Why have kings, emperors, and governments killed and imprisoned people to shut them up? And why have countless people risked death and imprisonment to express their beliefs? Jacob Mchangama guides you through the history of free speech from the trial of Socrates to the Great Firewall.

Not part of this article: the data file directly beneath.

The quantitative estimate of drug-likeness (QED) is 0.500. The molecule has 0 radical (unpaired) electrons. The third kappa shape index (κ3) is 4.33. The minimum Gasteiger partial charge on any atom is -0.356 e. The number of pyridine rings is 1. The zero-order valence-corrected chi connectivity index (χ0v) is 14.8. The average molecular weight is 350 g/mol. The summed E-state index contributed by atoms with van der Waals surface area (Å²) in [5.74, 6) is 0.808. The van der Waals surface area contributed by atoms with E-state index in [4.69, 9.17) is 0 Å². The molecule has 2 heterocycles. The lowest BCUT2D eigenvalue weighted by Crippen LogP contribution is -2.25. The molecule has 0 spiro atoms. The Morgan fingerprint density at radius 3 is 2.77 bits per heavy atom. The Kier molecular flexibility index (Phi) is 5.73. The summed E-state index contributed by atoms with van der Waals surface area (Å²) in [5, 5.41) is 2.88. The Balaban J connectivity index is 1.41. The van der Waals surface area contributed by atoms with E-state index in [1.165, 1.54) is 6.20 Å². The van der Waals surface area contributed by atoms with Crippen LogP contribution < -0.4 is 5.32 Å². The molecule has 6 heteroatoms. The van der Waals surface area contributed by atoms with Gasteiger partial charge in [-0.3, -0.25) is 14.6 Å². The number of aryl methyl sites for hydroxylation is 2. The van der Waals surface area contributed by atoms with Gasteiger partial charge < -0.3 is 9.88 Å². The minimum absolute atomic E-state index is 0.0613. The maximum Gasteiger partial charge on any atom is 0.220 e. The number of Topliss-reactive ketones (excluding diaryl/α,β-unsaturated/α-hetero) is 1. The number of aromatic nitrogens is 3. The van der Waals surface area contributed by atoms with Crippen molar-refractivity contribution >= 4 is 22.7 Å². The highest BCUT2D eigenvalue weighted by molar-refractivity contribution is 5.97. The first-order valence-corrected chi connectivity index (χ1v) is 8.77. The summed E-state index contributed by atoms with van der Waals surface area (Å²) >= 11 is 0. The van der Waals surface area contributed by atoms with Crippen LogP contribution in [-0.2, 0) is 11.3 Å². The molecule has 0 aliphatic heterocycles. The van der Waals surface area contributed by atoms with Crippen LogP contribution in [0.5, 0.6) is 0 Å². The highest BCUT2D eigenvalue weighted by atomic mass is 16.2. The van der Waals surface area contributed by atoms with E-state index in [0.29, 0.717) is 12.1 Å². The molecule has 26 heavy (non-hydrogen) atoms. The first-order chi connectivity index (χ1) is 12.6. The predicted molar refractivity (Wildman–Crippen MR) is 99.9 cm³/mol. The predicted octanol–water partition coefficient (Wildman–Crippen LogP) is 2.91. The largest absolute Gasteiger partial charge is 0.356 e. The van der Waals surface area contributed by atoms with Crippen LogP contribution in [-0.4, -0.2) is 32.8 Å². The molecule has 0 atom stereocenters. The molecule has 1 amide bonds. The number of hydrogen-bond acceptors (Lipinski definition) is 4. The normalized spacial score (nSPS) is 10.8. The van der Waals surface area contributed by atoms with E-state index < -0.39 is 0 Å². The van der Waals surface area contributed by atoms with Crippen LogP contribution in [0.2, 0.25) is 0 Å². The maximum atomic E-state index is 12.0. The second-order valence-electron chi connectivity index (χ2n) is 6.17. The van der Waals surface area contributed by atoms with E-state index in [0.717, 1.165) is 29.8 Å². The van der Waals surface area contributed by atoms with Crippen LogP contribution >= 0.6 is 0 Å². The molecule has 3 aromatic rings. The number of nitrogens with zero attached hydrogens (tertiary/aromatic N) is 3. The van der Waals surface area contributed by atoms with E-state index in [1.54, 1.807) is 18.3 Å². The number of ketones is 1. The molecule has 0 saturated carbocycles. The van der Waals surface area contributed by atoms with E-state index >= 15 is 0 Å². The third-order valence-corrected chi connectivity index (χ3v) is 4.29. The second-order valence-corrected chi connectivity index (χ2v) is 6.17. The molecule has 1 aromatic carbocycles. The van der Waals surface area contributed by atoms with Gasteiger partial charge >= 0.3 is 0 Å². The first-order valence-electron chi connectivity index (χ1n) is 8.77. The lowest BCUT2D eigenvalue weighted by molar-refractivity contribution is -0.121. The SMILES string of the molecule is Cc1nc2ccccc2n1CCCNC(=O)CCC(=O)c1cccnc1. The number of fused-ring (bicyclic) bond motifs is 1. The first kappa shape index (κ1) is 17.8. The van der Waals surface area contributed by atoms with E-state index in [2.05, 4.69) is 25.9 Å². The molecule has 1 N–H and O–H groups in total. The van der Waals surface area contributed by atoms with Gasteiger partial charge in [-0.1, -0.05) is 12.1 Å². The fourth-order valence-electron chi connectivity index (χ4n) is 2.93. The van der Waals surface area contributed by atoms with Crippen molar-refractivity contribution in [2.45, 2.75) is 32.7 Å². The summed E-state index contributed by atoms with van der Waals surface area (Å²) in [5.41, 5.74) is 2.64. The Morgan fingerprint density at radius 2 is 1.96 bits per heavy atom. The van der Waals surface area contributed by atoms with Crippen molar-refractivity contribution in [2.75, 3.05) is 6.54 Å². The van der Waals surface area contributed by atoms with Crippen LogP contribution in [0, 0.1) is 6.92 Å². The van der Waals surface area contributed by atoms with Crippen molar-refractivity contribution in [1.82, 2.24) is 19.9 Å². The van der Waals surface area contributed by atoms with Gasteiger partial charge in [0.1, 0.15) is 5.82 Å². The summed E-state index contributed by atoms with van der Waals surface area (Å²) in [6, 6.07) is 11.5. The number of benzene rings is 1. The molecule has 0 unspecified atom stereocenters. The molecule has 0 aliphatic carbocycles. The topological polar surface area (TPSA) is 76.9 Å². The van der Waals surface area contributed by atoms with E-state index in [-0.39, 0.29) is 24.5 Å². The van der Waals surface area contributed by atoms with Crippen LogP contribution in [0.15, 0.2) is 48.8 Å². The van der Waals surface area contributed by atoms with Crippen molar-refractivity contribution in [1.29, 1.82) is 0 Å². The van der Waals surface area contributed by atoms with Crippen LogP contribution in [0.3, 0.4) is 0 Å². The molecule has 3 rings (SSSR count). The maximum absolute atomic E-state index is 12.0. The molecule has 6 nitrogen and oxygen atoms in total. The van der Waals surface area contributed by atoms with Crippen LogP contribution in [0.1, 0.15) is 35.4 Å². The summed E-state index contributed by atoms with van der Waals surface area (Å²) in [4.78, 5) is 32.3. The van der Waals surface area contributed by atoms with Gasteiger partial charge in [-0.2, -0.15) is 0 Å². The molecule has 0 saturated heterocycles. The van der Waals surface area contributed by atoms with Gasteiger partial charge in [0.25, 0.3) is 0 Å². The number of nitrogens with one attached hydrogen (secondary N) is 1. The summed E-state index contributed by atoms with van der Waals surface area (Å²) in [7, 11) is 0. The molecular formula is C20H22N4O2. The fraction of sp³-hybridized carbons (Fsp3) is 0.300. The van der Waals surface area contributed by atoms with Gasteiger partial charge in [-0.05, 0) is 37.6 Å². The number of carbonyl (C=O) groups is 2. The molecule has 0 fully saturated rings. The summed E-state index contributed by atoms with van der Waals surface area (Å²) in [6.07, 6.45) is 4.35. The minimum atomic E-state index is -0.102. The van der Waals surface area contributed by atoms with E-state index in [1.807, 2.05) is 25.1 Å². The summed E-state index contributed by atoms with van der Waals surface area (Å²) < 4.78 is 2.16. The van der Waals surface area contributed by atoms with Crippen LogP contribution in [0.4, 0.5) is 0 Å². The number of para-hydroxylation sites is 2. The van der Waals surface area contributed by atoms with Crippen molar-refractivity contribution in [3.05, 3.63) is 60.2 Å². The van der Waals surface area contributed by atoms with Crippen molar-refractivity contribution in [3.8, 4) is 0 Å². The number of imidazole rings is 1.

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We enter the early modern age with an expert opinion featuring Teresa Bejan, associate professor at Oriel College, Oxford University and author of “Mere Civility: Disagreement and the Limits of Toleration.” In this episode, Jacob and Teresa will discuss political thought on tolerance and the limits of religious speech in early modern England and colonial America. The episode investigates the writings of intellectual rock stars John Milton, Thomas Hobbes, and John Locke and the less famous but hugely relevant Roger Williams. Among the topics discussed are: Milton’s “Areopagitica” Early colonial religious “hate speech” laws Why Hobbes found “the mere fact of disagreement offensive” The origin, development, and limits of Lockean tolerance Williams’s combination of fundamentalist evangelical intolerance and free speech fundamentalism Why political theory and practice of the 17th century is relevant to modern day controversies on free speech Bejan is Associate Professor of Political Theory in the Department of Politics and International Relations at the University of Oxford and a Fellow of Oriel College. She is the author of Mere Civility: Disagreement and the Limits of Toleration. You can subscribe and listen to Clear and Present Danger on iTunes, Google Play, YouTube, TuneIn and Stitcher, or download episodes directly from SoundCloud. Stay up to date with Clear and Present Danger on the show’s Facebook and Twitter pages, or visit the podcast’s website at freespeechhistory.com. Email us feedback at firstname.lastname@example.org.. . .
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